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Two missing U.S. soldiers found dead in Iraq

BALAD, Iraq—Two U.S. soldiers missing since Wednesday were found dead Saturday in another grisly sign that post-war Iraq is slipping deeper into violence.

While few details were disclosed about the circumstances of their deaths, the soldiers' bodies were found about 20 miles northwest of Baghdad. They were last seen guarding a rocket demolition site near Balad, some 56 miles northwest of the capital, before they and their Humvees disappeared.

News reports upon their disappearance identified the soldiers as Sgt. 1st Class Gladimir Philippe, 37, of Linden, N.J., and Pfc. Kevin Ott, 27, of Columbus, Ohio.

The military confirmed that three Iraqis have been detained for questioning in "the possible abduction."

The American-led coalition recently has suffered a growing number of enemy-fire casualties—approaching two a day on average. More than 20 U.S. soldiers have died in attacks since major combat operations were pronounced over on May 1. Military officials now remind regularly that warfare is far from over.

If the crowds of men in grocery stands, butcher shops and open-air markets near Balad are any indication, those officials are right.

"We will sacrifice ourselves until we get the Americans out of Iraq," said Hassan Abid, a 41-year-old butcher who lives outside Balad. "Next week, we will be volunteers to explode ourselves against the Americans."

Asked who else would join Abid, many in the surrounding crowd shouted "All of Iraq!"

Hekmat Ibrahim, a local farmer, nodded in agreement. "Where is the freedom? What do the Americans give to the Iraqi people," he said. "I am the first one who will fight the Americans, we are going to reorganize ourselves and attack the Americans at once."

It has been a bad week for coalition forces in Iraq:

_ On Friday a soldier with a civil affairs unit—part of the military that tries to smooth things over with the locals and guide reconstruction—was shot in the head while shopping in northwest Baghdad. That same day, a soldier with the U.S. 1st Armored Division was killed in north Baghdad during a grenade attack on a convoy that also wounded four others.

_ A soldier with the 1st U.S. Marine Expeditionary Force was shot and killed Thursday in the southern city of Najaf.

_ Six British soldiers were killed and eight wounded during a Tuesday gun battle on the streets of Majar al Kabir, south of Baghdad.

A top military official in Iraq, speaking on condition that he not be named, said Saturday that "this war is not over, that's clear to all of us."

At the Baghdad convention complex, a nerve center of coalition operations, soldiers this week have double-stacked concertina wire outside and put up a maze-like series of sand-filled walls, making the place look like a fortress under siege.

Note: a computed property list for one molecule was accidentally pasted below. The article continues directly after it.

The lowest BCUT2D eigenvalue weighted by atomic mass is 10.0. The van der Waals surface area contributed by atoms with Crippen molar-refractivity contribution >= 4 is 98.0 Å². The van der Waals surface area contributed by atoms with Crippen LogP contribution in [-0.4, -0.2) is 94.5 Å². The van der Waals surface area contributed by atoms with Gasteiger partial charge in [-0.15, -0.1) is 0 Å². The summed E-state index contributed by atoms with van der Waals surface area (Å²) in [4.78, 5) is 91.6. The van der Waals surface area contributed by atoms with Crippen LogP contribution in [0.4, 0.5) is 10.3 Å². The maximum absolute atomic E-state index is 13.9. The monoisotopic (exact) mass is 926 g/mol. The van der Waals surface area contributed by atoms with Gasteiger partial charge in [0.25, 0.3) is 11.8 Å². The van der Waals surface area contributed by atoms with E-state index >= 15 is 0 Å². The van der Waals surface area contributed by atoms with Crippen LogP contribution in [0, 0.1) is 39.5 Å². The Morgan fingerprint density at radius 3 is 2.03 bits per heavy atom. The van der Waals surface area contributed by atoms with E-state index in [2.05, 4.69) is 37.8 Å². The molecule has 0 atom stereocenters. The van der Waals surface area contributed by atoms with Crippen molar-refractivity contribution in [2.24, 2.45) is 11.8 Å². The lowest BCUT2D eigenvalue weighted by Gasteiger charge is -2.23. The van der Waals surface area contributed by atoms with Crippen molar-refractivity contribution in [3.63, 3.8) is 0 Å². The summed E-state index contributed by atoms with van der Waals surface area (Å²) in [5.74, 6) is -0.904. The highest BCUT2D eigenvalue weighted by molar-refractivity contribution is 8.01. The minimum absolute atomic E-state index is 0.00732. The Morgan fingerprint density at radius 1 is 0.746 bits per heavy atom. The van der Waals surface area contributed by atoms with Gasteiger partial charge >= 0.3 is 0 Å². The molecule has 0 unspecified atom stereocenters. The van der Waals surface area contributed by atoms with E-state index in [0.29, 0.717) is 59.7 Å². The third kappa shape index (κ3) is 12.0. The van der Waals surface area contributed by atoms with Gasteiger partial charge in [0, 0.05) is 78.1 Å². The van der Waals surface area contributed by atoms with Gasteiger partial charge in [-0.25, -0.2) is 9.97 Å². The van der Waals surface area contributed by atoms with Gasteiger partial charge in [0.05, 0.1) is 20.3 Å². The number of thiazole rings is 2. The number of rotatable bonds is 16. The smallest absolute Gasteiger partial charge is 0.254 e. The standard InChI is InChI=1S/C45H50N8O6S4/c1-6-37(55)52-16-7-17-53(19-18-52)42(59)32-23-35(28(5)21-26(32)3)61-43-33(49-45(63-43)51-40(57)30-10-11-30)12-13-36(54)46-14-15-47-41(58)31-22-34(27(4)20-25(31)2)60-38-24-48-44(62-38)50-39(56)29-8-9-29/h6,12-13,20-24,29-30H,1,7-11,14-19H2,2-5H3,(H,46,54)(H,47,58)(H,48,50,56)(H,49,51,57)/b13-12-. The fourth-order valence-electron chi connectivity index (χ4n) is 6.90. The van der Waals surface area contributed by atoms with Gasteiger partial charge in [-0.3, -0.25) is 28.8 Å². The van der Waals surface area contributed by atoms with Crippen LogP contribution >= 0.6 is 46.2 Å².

"We know that poor Iraqis are being recruited to shoot at Americans for $10, $20 and $30," the same official said. "All of these factors are weighing on us."

The official said that explosive devices are being put on the roads of Baghdad daily.

Coalition officials say that violence against coalition soldiers is led by pockets of fighters loyal to former dictator Saddam Hussein. Those same forces, officials have said, without offering evidence, are sabotaging infrastructure—such as power lines—and making it harder to bring electricity and water to Baghdad, a city of more than 5 million people.

Some Iraqis say that is grossly oversimplified if not flatly wrong. Instead of a Ba'athist plot, they say, the killings are more of a revenge cycle.

In Balad earlier this month, for example, Iraqis attacked an American tank convoy with a rocket-propelled grenade, and in the search that followed, U.S. soldiers killed seven people, five of them civilians. Incidents like that, not love for Saddam, many Iraqis say, are behind the attacks.

No one interviewed in Balad on Saturday, for all of their anti-American rhetoric, said they wanted Saddam back in power. They just want the United States to leave.

Fadhal Jafer is a spiritual leader and keeper of a Shi'ia Muslim shrine in Balad. It attracts busloads of Iranian tourists. He said he is grateful to the United States for removing Hussein, who killed and imprisoned many Shi'ias in the area.

But he seems unhappy about the tanks in his city.

Speaking a in a low, even voice, Jafer tried to explain his unease.

"You have to invite even your enemy for three nights, this is the way of Islam," Jafer said. "But after he stays for three nights, we will ask him what he wants. If he is an enemy, we will show him the way back to his country."

Jafer, a very important figure in the area, has not met with any U.S. military representatives. To speak with him, they must come to the shrine. But the Koran, he said, forbids "invaders" from entering a holy site.

Capt. Alex Williams and his men from the 4th Infantry Division have been occupying a house in the countryside outside of Balad for about two weeks. Saturday four tanks were parked in front of the house with soldiers stationed here and there holding machine guns. Sweating in the shade, the troops watched as the occasional car rambled by on a dirt road.

Williams said they are shot at with AK-47s and small arms almost every night.

"This is a hot zone right here," he said.

Deciding who is friend and who is foe in a country where he does not speak the language is hard to do sometimes, he said.

"This place changes block to block, it depends on the tribe," he said, referring to the collection of tribes in the area. "A lot of these guys want to fight each other over century-long disputes."

And some, he said, want to kill Americans.


(Knight Ridder correspondent Dana Hull contributed to this report from Baghdad.)


(c) 2003, Knight Ridder/Tribune Information Services.